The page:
Unlike job boards and “subscription jobs” operations, ExecuNet has very good content and advice on the site. Contrast it to Ladders’ CEO Marc Cenedella’s carny-barker e-mails, which are pure garbage. ExecuNet (and a company called Netshare) publish legitimate white papers on topics that are important to job hunters at higher levels.

    ExecuNet doesn’t scrape job listings. They come directly from search firms and employers. You might find them elsewhere, too, but the listings are managed closely. (This concept is foreign to the big jobs databases, which prefer to claim they have lots, and don’t care about the quality.) ExecuNet says it keeps jobs on its list only 45 days, if they aren’t taken down by the employer sooner.

    ExecuNet is a real community; they actually get together face to face for meetings, discussion and networking. I think they do this because even back in 1988, that was the way you found a job. Job boards don’t do this. Ladders doesn’t do this. Nor does LinkedIn, though LinkedIn — unlike job boards — facilitates networking if people want to do it.

    Like Netshare, which has been around as long, ExecuNet is a real executive network, or community. These are the two most legit groups of their kind, I think, and the fact that they’re still here 25 years later says something.

    Disclosure: I periodically contribute ATH Q&A content to ExecuNet, and I’ve done webinars for them and for Netshare over the years. I know the owners of both companies pretty well, and I respect them. They don’t pay me. But we have overlapping audiences, so it makes sense for us to contribute to one another’s work.

    I’ve seen complaints from folks about ExecuNet, but nothing that indicates systemic problems as with Ladders or the big job boards. Anyone searching for a job, who uses a service to get help, could find faults with the results if they don’t get what they want out of the experience. True networking groups like Netshare and ExecuNet can work if you work them. But they don’t, and can’t, guarantee success.

    Boil it down, and here it is: I think both these companies operate honestly and deliver real networking opportunities for a fee. How (or whether) you use them is up to you. I think anyone can do their own networking if they really want to, but they can also sign up to be part of a group.

    LinkedIn understands this, and is trying to leverage its huge database into a true network. I don’t see success there yet, because LinkedIn is fundamentally a database business. ExecuNet and Netshare started out as networking groups before databases were integral parts of their business.

  10. @Nick: To answer your question directly: I wouldn’t give The Ladders the time of day, much less $15 of my hard earned money. Heck, I wouldn’t give the $15 if I was a trust-fund baby with several millions in old money stashed away. There is probably some homeless vet who slept last night under a bus stop bench who could use it more effectively.

    Nick, I DO however, still have a potential $125,000 (over 5 years) for the right agent …

  11. Thanks for the information. I appreciate your insights.

  12. I discovered your blog today and found it very informative, however your constant harping on The Ladders really detracts from everything else you say. One or two posts are great, we get the idea, but you have post after post all rehashing the same thing. It makes it look like you have a serious chip on your shoulder against this one individual and company, which makes me question your overall professionalism. Your blog and you can post what you like, I just wanted to point out how you’re impacting your image from the point of an outside observer.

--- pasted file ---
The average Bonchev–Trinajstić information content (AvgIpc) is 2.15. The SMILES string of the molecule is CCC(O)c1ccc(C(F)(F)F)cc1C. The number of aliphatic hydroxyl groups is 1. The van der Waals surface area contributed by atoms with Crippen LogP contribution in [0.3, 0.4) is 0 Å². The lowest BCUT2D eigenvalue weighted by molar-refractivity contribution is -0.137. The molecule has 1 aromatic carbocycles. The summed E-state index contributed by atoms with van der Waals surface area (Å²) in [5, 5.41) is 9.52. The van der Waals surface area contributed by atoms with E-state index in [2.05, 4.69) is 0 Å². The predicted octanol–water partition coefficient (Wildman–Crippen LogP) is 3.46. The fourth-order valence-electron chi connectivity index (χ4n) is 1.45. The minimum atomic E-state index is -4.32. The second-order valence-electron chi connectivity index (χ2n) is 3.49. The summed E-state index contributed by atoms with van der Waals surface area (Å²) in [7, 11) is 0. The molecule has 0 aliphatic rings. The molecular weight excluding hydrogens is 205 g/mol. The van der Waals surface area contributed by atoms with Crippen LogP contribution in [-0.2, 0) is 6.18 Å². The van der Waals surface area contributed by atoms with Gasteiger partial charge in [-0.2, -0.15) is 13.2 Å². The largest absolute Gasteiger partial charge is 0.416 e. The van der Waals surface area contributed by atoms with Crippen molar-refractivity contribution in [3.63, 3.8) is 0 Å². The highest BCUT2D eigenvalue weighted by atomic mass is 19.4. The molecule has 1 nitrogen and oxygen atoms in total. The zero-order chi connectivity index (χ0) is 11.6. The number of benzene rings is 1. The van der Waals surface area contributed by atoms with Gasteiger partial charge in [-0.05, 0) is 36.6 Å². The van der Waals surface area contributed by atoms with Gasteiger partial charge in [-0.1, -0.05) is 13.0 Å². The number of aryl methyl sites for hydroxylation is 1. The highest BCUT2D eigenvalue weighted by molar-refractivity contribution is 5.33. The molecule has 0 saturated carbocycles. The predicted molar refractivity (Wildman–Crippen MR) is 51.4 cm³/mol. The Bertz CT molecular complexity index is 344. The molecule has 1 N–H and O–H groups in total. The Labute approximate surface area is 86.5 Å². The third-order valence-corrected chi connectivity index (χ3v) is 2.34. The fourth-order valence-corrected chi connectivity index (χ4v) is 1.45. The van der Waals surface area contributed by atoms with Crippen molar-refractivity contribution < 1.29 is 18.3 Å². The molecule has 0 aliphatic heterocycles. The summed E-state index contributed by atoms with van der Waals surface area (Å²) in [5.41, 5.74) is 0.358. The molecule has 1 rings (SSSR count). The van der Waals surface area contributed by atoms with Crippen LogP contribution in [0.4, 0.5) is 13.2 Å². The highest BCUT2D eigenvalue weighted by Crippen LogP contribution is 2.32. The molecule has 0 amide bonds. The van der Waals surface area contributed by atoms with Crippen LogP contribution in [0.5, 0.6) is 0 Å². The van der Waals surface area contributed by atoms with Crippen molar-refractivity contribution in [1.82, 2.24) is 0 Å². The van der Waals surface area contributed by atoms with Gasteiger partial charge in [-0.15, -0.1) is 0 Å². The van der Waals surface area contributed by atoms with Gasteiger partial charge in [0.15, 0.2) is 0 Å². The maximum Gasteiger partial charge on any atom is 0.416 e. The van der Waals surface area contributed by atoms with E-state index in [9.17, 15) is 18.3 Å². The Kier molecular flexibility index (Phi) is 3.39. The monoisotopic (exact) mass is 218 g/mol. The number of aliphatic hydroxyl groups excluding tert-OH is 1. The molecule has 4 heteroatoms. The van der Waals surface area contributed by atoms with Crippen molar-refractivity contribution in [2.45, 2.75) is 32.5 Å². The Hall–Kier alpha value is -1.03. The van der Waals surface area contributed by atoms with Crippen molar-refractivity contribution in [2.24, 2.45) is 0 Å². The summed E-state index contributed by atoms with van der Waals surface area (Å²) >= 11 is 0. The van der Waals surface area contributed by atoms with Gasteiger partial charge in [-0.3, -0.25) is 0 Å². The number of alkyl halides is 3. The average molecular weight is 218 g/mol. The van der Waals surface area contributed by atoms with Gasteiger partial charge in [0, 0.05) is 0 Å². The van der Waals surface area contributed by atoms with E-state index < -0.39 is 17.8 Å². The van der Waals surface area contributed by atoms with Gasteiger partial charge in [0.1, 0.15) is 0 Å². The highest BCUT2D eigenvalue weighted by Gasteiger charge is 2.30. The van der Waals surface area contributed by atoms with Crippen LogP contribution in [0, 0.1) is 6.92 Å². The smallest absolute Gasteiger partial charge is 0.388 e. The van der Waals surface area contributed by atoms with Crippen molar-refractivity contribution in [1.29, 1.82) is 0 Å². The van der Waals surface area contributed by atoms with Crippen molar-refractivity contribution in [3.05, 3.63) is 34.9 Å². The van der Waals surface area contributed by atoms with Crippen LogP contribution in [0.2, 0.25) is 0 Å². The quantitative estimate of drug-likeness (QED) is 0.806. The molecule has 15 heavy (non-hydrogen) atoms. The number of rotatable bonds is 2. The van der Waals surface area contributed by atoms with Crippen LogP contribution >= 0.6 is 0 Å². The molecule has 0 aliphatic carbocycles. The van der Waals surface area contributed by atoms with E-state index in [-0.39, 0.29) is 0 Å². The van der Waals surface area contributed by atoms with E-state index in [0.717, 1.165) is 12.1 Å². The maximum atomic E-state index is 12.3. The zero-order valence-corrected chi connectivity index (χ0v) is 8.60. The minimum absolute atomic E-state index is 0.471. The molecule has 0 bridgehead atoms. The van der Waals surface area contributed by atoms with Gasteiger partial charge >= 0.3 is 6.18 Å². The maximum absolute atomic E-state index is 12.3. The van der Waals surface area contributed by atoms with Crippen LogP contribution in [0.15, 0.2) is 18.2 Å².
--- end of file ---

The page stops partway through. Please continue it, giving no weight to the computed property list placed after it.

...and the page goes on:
13. @Pickles: You are absolutely right. I have a big chip on my shoulder about “this one individual and company.” Marc Cenedella and TheLadders have been fleecing gullible job hunters and employers for many years. As long as they keep doing it, I’ll keep writing about what they’re doing. For what it’s worth, my “image” is founded on publishing Ask The Headhunter for longer than Cenedella has been foisting TheLadders on the public. TheLadders is one topic among thousands I write about. I’ve got no worries. But thanks for your concern.

    (PS: Dick Bolles, author of the esteemed What Color is Your Parachute? refers to one of my seminal Ladders columns (“Liars at TheLadders”) in the latest edition of his book Job-Hunting Online:

  14. I agree with Pickles on how there’s an unusually high amount of posts on how it’s a scam. I think it’s very easy to gain support when users are more likely to get upset because they are paying for a service as opposed to recieving it for free. The fact of the matter is that this particular company seems to have no problem continuing operations for 8 years running even under a tough economic climate. I think you lose a lot of credibility when you make really bombast posts like the one you made 4 years back predicting the company will go under. It shows your frequent and bombast posts is almost purely on speculation and boarder on slander more than it shows your credibility and professionalism.

  15. Thanks for your insight Nick; I find your blogs & articles to be impartial and intelligently written. I appreciate your disclosures. I agree with Candace that ultimately one is responsible for their own job search and leveraging key relationships is what gets one the desired position. I’ve corroborated overwhelming evidence from friends and other sources that The Ladder is very likely a risky proposition with minimal ROI.

  16. This is a symptom of HR folks at companies justifying their jobs… This is why i have eliminated the HR function altogether at my company, and let the legal team oversee any specific compliance activities. Each dept head is responsible for their own hiring, and suddenly excuses like “skills gap” have vanished.

    HR people have literally no usable skill set, despite their inflated degrees, how can any respectable company expect these folks to evaluate STEM talent?!?

  17. @RJ: Can you drop me a note? nick at asktheheadhunter dot com. Thanks.

    • Wow. I understand why you want to speak with RJ. My last company did not have an HR department and lacked consistency in an interviewing and in processing during onboarding. I think there is a middle ground.

  18. RJ is dead on the money about these HR types. Nothing measures their success much less their cost to an organization. Good job RJ.